This is a guide for cracking passwords in Windows under XP, 2000, 98, and 95, all of which use roughly the same architecture. As you know, passwords are stored in windows in a weak hash form, the first kind of which is called the LM (Lan Manager) Hash. Passwords longer than 7 characters are broken up into 7-character chunks, made uppercase, and then hashed with DES. This means there are only about 237 8-bit hashes instead of 283 16-bit hashes; a good thing for an attacker looking to break a password.
The tool we’ll be using is called Ophcrack, an open-source password cracker. The technology it uses to break Windows passwords is called “rainbow tables” and was described by Philippe Oechslin in Making a Faster Cryptanalytic Time-Memory Trade-Off. A rough way to describe this technique is to say that tables of possible hashes are precomputed so that you can iteratively compare the windows hashes to precomputed bits and piece together the hash and its value more quickly than brute-force guessing.
Please note that federal law prohibits the possession of unauthorized access codes to computer systems. If you want to try cracking passwords, please obtain hashes from your own machine, or use the example hashes I provide here.
1) Setting up shop
The first thing you need is the software and rainbow table sets. You can download Ophcrack 2.2 from Sourceforge, and then browse to LASEC to download the SSTIC04-5k rainbow table. You’ll need a significant amount of memory to load this rainbow table. If you have less than 1 GB of RAM, try the smaller table.
The installation of Ophcrack 2.2 should go smoothly. Make sure you choose to download the tables seperately:
You’ll notice a lot of GTK* files being installed–that’s nothing to worry about. GTK is the Graphical Tool Kit, a way for linux programs to create graphical interfaces.
2) Dude, where’s my hash?
Now that you’ve got Ophcrack and rainbow tables installed, you’ll need hashes. There are three places to find them on Windows XP:
- In the folder C:\windows\system32\config. This folder is locked to all accounts (including an Administrator account) while running, except the special System account.
- In a SAM file from C:\windows\repair if rdisk has ever run
- In the registry, under HKEY_LOCAL_MACHINESAM, which is locked to all accounts
This doesn’t look good for retreiving the windows hashes! Well, to work around the built-in windows protections, we can recover hashes by the following techniques:
- Boot to linux and copy the file directly from C:\windows\system32\config. This is probably too troublesome for most users, but with a liveCD it’s trivial.
- Run pwdump2, including in Ophcrack, to trick out the registry values. If you didn’t change any settings, it should be installed in C:\Program Files\ophcrack\win32_tools. Here’s an example session from the command line (start, run, type “cmd” and hit enter):
C:\Documents and Settings\Elliott Back>cd “C:\Program Files\ophcrack\win32_tools”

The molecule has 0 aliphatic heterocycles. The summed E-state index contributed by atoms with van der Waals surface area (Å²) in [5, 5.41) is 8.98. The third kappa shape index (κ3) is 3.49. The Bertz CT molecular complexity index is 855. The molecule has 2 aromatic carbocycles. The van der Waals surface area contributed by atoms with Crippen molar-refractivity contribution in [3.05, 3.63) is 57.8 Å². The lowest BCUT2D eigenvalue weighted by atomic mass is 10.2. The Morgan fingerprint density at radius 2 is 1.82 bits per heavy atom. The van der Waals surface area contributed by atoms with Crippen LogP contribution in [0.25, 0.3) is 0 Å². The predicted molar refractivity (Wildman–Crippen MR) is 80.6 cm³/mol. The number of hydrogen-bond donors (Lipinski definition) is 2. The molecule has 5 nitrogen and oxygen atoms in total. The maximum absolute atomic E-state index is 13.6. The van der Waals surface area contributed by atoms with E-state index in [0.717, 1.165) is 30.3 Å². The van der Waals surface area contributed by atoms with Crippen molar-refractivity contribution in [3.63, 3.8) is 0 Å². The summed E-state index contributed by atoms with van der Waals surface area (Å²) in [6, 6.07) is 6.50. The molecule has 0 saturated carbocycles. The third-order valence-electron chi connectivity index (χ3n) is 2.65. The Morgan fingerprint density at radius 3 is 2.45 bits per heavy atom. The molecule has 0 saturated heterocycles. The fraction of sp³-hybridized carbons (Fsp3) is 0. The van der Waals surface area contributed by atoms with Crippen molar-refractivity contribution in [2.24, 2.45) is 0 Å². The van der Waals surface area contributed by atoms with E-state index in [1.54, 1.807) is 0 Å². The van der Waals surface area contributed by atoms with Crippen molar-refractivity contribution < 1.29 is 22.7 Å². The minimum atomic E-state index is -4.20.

Naturally, I’ve censored the hashes and the number of users. If you’d like some hashes to play with, here are hashes for users with passwords varying from length from 1 to 7 characters long: test-hashes.txt.
3) Let’s get cracking!
Hashes in hand, start up Ophcrack:
Then click “load, PWDump file,” and select either the hashes you got from pwdump2, my sample hash file, or some other source of SAM hashes:
The last thing we need to do is load our rainbow tables. Click “Tables” and select the location and type of rainbow hash table you’re using, in our case the 5k tables:
Now you can click the big “Launch” button and wait. It will first load the tables (0-3 in my case) into memory, a process that takes several minutes. When this is complete, it will begin trying passwords:
The final screen gives a breakdown on how long it takes to actually find these passwords–some of which are quite hard:
All in all, it took 178 seconds on average to crack a windows password–only 3 minutes per hash! In the process it performed 89,030,630 hash-redux calculations and 199,548 fseek operations. It also couldn’t find the password for one of the hashes, which is to be expected. Rainbow tables are non-deterministic and won’t always work. Still, our success rate of 6/7 or 86% is high.
Now you know how to crack windows passwords. When is this a good idea?
- When you buy a computer on Ebay and the owner forgets to give you an Admin account
- When you forget your password
- When a friend forgets their password
- When the security of the country is in danger
When is this a bad idea?
- When you buy a computer from government surpluss and want to find its secrets
- When you want to hack up your friends
- When your little sister’s account is too tempting
- When you go visit your girlfriend’s dorm room
Another problem with releasing a tool like Ophcrack is that it becomes usable by anyone. In fact, this guide or tutorial to cracking windows passwords even makes it easier. Pretty much anyone can crack any windows password now, which could be a problem if used the wrong way. However, windows passwords are by nature insecure; there are dozens of other tools to crack windows passwords. Ophcrack is just the fastest.